The US – and indeed the world – is at a crossroads when it comes to the choice on how we want to provide energy services in the future, writes US energy expert Allan Hoffman. According to Hoffman, the US desperately needs a national energy policy that recognizes the importance of moving to a renewable energy future as quickly as possible. Without such a policy, economic growth, the environment and national security will suffer.
There are two fundamental ‘things’ needed to sustain human life, water and energy. Water is the more precious of the two as reflected in the Arab saying “Water is life.” Without water life as we know it would not exist, and there are no substitutes for water – without it we die.
We also need energy to power our bodies, derived from chemical conversions of the food we consume. We also need energy to enable the external energy services we rely on in daily life – lighting, heating, cooling, transportation, clean water, communications, entertainment, and commercial and industrial activities. Where energy differs from water as a critical element of sustainable development is the fact that energy is available in many different forms for human use – e.g., by combustion of fossil fuels, nuclear power, and various forms of renewable energy.
Today the U.S., and indeed the world, stands at a critical juncture on how to provide these energy services in the future. Historically, energy has been provided to some extent by human power, by animal power, and the burning of wood to create heat and light. Wind energy was also used for several centuries to power ships and land-based windmills that provided mechanical energy for water-pumping and threshing. With the discovery and development of large energy resources in the form of stored chemical energy in hydrocarbons such as coal, petroleum, and natural gas, the world turned to the combustion of these fuels to release large amounts of thermal energy and eventually electricity with the development of steam power generators. Nuclear power was introduced in the period following World War II as a new source of heat for producing steam and powering electricity generators and ships.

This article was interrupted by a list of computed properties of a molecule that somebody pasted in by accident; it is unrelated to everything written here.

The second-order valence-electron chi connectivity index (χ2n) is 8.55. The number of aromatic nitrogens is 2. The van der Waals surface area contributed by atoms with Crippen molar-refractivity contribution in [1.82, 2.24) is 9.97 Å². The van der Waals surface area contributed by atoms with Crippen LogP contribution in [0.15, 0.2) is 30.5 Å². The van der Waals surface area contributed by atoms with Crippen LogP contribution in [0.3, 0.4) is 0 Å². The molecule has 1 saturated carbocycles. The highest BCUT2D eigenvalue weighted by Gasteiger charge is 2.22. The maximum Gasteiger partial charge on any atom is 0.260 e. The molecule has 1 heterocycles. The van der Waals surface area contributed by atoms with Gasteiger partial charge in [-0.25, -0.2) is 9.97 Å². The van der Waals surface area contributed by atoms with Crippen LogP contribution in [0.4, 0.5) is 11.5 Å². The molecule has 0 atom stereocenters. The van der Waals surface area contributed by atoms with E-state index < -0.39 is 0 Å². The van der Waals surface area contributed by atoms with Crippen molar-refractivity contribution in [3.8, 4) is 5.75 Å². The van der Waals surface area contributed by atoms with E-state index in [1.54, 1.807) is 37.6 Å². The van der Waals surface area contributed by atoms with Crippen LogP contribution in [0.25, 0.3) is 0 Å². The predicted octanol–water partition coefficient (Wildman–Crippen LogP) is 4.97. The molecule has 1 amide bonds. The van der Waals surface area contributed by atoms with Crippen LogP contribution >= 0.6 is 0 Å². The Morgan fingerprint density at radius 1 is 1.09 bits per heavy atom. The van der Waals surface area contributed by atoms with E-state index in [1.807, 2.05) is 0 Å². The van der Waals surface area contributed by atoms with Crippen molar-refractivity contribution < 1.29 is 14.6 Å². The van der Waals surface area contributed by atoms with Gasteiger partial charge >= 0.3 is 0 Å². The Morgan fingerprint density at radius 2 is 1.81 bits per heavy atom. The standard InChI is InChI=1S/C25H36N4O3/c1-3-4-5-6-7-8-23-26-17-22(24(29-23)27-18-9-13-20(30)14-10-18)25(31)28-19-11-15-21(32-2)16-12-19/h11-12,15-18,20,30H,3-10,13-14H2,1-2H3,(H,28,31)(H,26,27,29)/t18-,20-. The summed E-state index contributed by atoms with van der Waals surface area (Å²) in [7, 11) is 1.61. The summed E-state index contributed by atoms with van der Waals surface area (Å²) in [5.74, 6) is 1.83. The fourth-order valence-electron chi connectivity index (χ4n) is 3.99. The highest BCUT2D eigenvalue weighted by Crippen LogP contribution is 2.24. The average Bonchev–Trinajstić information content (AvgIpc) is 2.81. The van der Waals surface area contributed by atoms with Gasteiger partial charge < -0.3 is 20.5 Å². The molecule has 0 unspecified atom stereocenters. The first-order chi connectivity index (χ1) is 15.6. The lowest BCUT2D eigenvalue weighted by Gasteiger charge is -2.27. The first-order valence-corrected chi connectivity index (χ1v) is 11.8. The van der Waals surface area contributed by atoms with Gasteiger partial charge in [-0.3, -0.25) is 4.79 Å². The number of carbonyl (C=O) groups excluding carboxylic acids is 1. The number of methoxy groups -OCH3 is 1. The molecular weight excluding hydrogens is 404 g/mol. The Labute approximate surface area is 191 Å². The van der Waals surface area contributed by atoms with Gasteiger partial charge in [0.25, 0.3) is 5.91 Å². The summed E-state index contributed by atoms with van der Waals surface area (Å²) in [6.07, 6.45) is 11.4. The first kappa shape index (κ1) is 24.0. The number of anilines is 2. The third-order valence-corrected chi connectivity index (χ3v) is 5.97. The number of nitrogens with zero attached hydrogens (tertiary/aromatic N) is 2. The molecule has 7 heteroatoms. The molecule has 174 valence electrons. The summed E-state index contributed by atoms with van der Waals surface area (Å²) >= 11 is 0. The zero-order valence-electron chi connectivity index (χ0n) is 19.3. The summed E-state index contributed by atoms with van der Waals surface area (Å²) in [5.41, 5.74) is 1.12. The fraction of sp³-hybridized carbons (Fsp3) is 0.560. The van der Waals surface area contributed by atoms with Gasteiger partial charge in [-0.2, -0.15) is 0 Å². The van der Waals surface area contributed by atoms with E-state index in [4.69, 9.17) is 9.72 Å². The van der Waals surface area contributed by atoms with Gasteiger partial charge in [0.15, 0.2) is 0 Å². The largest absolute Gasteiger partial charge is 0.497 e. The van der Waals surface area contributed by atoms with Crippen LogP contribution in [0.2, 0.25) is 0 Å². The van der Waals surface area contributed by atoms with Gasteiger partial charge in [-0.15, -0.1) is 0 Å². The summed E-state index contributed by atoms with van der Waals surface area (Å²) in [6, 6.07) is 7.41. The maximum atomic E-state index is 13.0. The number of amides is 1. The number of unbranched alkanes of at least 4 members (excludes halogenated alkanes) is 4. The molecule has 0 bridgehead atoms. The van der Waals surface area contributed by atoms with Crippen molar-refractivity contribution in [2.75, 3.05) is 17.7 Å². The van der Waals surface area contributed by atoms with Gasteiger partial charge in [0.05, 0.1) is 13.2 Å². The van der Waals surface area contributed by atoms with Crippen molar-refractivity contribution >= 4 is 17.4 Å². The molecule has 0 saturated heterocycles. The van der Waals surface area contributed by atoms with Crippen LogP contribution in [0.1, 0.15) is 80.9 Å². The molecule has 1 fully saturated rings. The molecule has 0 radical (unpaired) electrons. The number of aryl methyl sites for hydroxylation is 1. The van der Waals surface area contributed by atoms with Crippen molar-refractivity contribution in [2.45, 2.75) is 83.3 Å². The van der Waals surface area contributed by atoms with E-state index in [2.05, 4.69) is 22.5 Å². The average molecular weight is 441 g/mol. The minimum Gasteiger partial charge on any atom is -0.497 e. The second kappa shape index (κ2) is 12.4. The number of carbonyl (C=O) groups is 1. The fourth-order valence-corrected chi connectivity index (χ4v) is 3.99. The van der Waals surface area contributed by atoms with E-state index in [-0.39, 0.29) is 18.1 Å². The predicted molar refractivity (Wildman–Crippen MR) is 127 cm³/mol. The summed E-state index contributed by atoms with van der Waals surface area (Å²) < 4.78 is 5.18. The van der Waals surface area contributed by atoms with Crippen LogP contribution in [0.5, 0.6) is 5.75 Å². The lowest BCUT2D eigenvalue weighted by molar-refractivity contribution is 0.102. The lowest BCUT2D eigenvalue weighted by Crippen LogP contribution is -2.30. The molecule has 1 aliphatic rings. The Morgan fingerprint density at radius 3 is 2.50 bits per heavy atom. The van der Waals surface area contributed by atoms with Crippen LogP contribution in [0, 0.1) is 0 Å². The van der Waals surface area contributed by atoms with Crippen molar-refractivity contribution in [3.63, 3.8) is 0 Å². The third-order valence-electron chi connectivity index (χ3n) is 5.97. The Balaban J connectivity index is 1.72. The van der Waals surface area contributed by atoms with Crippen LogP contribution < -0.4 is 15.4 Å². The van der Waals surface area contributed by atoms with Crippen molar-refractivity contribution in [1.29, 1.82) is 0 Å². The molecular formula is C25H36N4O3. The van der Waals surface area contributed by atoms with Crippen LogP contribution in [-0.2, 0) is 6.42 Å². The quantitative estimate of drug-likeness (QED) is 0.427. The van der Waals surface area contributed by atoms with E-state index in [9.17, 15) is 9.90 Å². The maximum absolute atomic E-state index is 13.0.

My recommendation is to put a long-term and steadily increasing price on carbon emissions to motivate appropriate private sector decisions to use fewer fossil fuels and more renewable energy and let the markets work
Renewable energy, energy that is derived directly or indirectly from the sun’s energy intercepted by the earth (except for geothermal energy that is derived from radioactive decay in the earth’s core), has been available for a while in the form of hydropower, originally in the form of run-of-the-river water wheels, and since the 20th century in the form of large hydroelectric dams. Other forms of renewable energy have emerged recently as important options for the future, driven by steadily reducing costs, the realization that fossil fuels, while currently available in large quantity but eventually depletable, put carbon dioxide into the atmosphere when combusted, contributing to global warming and associated climate change. Renewable energy technologies, except for biomass conversion or combustion, puts no carbon into the atmosphere, but even in the biomass case it is a no-net-carbon situation since carbon is absorbed in the growing of biomass materials such as wood and other crops.
Support for renewables is also driven by increasing awareness that while nuclear power generation does not put carbon into the atmosphere it does create multigenerational radioactive waste disposal problems, can be expensive, raises low probability but high consequence safety issues, and is a step on the road to proliferation of nuclear weapons capability. Another driver is the now well documented and growing understanding that renewable energy, in its many forms, can provide the bulk of our electrical energy needs, as long disputed by competing energy sources.